For historical work, joist hangers won't cut it, so turn to traditional woodworking joinery
It is suitable for structural floor systems where framing needs to surround a chimney, or anywhere there needs to be an opening in a structural floor system.
The process begins with a template, especially if you're cutting more than one of these.
Make a template from 3/8 inch MDF
- Tennon: /6 of the overall height of the timber
- Tusk is 1/4 of the thickness of the timber.
- The shoulder for the beveled housing is precisely in line with the tusk. This shoulder prevents the timber from rotating due to cupping or other movements.
- Mark the timber using the template, cleaning the lines up with a framing square.
- Cut the lines using a circular saw and a handsaw. (Make sure to cut on the right side of the line.)
Next, cut the mortise and housings for the joint.
- Sharpen your chisel
At this point in the video, an integrated ad for SkillShare comes in (from 7:38 to 8:27). Skip it if you want to. It will not hurt our feelings.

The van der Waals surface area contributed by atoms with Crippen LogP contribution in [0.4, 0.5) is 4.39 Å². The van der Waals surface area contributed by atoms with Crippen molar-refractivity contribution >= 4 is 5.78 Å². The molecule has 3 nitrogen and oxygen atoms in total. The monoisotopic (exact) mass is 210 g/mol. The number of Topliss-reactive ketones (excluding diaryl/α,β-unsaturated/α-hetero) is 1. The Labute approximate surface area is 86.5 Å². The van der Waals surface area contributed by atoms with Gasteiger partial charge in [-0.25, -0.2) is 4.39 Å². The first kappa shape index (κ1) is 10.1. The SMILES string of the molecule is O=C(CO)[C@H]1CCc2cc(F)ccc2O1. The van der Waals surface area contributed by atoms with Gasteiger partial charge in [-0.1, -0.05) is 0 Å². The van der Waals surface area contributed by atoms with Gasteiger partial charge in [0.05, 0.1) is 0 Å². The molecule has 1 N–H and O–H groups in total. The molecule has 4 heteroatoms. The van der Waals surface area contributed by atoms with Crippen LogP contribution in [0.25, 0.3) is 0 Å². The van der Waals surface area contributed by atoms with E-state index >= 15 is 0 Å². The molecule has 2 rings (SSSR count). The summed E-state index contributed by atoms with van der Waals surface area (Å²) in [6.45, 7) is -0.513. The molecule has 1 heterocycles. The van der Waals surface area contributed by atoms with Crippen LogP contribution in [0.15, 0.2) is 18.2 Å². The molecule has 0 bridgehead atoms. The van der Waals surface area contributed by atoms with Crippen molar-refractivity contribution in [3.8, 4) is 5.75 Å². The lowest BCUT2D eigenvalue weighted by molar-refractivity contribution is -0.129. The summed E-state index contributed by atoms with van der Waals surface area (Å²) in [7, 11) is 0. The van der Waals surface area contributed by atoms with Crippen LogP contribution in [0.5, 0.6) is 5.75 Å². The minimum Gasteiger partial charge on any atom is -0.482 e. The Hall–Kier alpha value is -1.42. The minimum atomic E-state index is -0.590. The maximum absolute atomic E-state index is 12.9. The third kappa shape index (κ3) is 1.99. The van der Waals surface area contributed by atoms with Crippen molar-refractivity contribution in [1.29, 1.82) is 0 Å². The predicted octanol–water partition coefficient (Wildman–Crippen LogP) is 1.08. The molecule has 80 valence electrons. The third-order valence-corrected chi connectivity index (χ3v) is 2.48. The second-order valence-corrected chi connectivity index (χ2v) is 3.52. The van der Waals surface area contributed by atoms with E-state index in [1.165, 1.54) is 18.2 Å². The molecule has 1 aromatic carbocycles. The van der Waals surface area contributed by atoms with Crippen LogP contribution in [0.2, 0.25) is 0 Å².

- Cut the tenon with a Forstner bit and then remove the excess with a sharp chisel.
- Use a precision marking gauge to transfer the exact depth of the shoulder to the tenon board.
- Use a sharp chisel to cut out the housing for the shoulder.
- Clean the surfaces with a block plane and chisel.
Mark for the wedge
- Assemble the joint and mark the tenon where it comes through the mortise.
- Disassemble the joint and mark with a square just inside the line you just made. This will pull the joint tighter.
- Make a hardwood wedge and then mark the top and bottom shoulders of the wedge's mortise on the tenon.
- Drill and chop the wedge mortise.
Assemble the joint and pound the wedge in place. That's it — timber technology from our forefathers!
—This video is from Skill Builder, a YouTube channel that focuses on carpentry training.